“I think Parliament didn't do its work. Why do you appropriate money that you will not monitor and then sit here to probe?"
Publish What You Pay’s Robert Tumwesigye puts his point across before members of COSASE) at Parliament. Looking on is ACFODE’s Brenda Asiimwe). Photo by Miriam Namutebi
There was drama in Parliament today when members of the Civil Society Coalition on Oil and Gas clashed with MPs probing the oil bonus and blamed them of approving the expenditure and later wasting time probing the circumstances.
Trouble started when one of the members, Magara Siraje, criticized the MPs on Commissions State Authorities and State Enterprises (COSASE) committee of approving the money before investigating the matter.
“I think Parliament didn't do its work. Why do you appropriate money that you will not monitor and then sit here to probe? This was a weakness on your side" Magara said.
His comment however angered the members who bombarded them with questions and accused them of being ignorant about the budget cycle and issues of oil.
In a rebuttal to brush off the accusations, the acting committee chairperson Fred Turyamuhweza said, "While you are here to enrich our understanding, it seems you only understand the expenditure and not the appropriation process. Don't just pick things and come to complain. I beg the civil society to give people correct information and not peddle lies”.
“If you have been following the probe, where did you get information that we appropriated the money? Where did you get the information that the money was removed from the Oil Revenue Fund?” Turyamuhweza asked.
According to documentary evidence submitted by Bank of Uganda, Uganda Revenue Authority and the Ministry of Finance, the money was requested through a supplementary budget which Parliament is yet to approve.
MP Abraham Byandala cautioned the CSOs against “talking about things they are not well versed with”.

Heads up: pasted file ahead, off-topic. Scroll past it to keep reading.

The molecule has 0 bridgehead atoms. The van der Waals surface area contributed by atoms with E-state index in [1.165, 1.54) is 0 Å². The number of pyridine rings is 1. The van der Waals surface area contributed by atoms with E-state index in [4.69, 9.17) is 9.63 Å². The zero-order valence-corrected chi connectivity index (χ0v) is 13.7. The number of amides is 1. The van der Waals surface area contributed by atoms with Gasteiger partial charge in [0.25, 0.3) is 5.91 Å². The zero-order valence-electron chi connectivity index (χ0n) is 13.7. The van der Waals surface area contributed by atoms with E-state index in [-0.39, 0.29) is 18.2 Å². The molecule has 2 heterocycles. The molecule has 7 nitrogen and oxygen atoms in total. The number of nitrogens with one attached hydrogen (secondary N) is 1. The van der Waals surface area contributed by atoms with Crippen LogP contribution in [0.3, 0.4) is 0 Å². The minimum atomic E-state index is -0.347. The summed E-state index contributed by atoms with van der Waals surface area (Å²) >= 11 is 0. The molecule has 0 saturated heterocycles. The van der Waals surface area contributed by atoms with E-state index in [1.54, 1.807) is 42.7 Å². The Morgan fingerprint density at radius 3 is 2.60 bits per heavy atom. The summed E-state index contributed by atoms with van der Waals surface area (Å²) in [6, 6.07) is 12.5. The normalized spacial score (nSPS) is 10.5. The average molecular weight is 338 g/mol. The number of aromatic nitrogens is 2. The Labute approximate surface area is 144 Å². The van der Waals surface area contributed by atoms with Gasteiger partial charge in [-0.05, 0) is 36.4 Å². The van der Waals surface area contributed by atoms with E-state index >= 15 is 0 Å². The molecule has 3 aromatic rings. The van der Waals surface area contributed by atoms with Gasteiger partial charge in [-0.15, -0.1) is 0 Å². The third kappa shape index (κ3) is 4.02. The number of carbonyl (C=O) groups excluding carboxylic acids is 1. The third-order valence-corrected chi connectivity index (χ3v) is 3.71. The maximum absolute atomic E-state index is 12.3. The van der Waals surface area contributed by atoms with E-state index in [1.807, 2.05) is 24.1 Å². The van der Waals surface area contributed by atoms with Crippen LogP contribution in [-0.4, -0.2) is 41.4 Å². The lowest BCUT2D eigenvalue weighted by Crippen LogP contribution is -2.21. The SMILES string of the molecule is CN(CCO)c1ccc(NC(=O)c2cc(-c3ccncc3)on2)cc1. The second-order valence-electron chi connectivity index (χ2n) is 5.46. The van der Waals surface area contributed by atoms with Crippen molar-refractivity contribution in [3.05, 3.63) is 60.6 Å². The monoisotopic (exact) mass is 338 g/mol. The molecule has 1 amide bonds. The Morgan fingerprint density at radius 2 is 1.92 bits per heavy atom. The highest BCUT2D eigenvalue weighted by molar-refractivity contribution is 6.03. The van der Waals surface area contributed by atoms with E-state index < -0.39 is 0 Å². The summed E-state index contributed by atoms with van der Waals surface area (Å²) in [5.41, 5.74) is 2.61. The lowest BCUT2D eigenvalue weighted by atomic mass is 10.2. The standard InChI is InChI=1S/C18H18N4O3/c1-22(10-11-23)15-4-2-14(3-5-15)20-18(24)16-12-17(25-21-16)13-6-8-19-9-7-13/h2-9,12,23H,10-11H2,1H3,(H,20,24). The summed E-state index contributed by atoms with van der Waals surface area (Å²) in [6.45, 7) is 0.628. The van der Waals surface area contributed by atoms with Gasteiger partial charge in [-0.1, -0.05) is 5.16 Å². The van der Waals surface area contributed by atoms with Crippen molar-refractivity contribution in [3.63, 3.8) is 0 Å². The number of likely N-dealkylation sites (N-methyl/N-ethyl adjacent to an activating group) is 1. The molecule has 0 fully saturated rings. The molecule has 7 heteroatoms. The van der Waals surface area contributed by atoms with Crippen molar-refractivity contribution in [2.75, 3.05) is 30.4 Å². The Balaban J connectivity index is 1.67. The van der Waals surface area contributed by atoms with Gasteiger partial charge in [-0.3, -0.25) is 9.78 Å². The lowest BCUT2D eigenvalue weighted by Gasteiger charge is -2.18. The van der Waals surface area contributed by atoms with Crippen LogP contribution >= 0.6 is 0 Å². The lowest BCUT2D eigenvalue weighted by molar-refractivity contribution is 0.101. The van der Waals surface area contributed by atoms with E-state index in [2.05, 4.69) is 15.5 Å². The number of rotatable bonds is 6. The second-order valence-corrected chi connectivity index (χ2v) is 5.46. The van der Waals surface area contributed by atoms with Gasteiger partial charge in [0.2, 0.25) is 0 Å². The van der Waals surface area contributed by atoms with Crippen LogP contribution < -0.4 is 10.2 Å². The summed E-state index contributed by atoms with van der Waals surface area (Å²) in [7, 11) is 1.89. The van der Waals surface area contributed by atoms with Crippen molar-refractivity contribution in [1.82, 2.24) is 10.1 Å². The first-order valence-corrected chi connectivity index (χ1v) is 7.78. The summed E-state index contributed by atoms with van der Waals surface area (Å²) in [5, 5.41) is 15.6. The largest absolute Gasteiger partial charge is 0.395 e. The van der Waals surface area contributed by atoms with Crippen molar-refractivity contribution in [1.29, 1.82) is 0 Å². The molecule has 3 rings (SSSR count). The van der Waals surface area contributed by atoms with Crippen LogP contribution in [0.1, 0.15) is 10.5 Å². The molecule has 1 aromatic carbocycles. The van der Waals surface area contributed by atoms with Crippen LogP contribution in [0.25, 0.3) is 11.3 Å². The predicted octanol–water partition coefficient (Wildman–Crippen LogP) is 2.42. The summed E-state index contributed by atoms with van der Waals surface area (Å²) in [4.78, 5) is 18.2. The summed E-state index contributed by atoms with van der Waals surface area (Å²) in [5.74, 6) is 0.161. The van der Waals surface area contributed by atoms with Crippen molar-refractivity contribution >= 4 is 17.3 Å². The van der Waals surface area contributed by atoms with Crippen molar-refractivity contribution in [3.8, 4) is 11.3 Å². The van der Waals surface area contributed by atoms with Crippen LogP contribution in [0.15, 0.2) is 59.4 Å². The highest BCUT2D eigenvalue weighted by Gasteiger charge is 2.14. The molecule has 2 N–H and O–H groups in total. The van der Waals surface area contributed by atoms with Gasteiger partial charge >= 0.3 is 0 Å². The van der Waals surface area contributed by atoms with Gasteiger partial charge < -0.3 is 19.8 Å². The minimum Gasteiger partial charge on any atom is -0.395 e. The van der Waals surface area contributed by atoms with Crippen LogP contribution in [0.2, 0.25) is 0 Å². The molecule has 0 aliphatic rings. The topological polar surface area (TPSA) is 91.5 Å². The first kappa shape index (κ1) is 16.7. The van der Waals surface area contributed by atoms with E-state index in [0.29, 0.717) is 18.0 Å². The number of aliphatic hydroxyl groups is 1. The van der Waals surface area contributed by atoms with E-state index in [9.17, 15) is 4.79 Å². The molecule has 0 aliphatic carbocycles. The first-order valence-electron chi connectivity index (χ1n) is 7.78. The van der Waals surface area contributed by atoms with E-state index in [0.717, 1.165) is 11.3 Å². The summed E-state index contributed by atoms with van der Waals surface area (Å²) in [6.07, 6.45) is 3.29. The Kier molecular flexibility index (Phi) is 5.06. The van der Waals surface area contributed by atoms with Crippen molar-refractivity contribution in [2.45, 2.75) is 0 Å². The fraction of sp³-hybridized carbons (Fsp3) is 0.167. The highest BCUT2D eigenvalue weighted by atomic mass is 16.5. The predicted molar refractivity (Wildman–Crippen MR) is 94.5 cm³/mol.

“Whatever decisions government makes follows the development plan. Don’t say government is not doing its work and doesn’t care about its citizens. Secondly, why do you focus on oil expenditure yet there are other things like tourism?” he asked.
CSCO chairperson Irene Ssekyana however proposed that for the purposes of transparency, authorities charged with the oil money should publish quarterly reports to avoid mismanagement.
"You should reign in the Ministry of Finance and Ministry of Energy to publish quarterly reports on oil revenues. It is important to always disclose information regarding the sector and proactively educate the citizens about the policies, legislation and associated implications," Ssekyana said.
She pointed at a range of loopholes currently bogging the oil sector, saying that despite a number of petroleum revenue management policies, a review of the current fiscal legal regime guiding the collection and use of the revenues revealed that, "there is lack of petroleum revenue utilization plan and conflicting powers between the minister of finance and Bank of Uganda".
Last week, COSASE chaired by Abdu Katuntu directed an audit into the oil revenues that have been collected since 2011.
This followed failure by the Ministry of Finance to account for over Sh1.3 trillion that was deposited on the oil revenue account before the creation of the petroleum fund account with Bank of Uganda.
COSASE members then argued that prior to the creation of the petroleum fund account; the money was supposed to be ring-fenced and transferred to the fund as opening balance.
However some ministry officials said there was no money but on further questioning, the Permanent Secretary in the ministry revealed that the money was spent on construction of Isimba and Karuma dams.
The committee asked him to provide a breakdown of the expenditure.
According to Bank of Uganda, the petroleum fund account holds only Shs10b on the local currency account and $72m on the dollar account.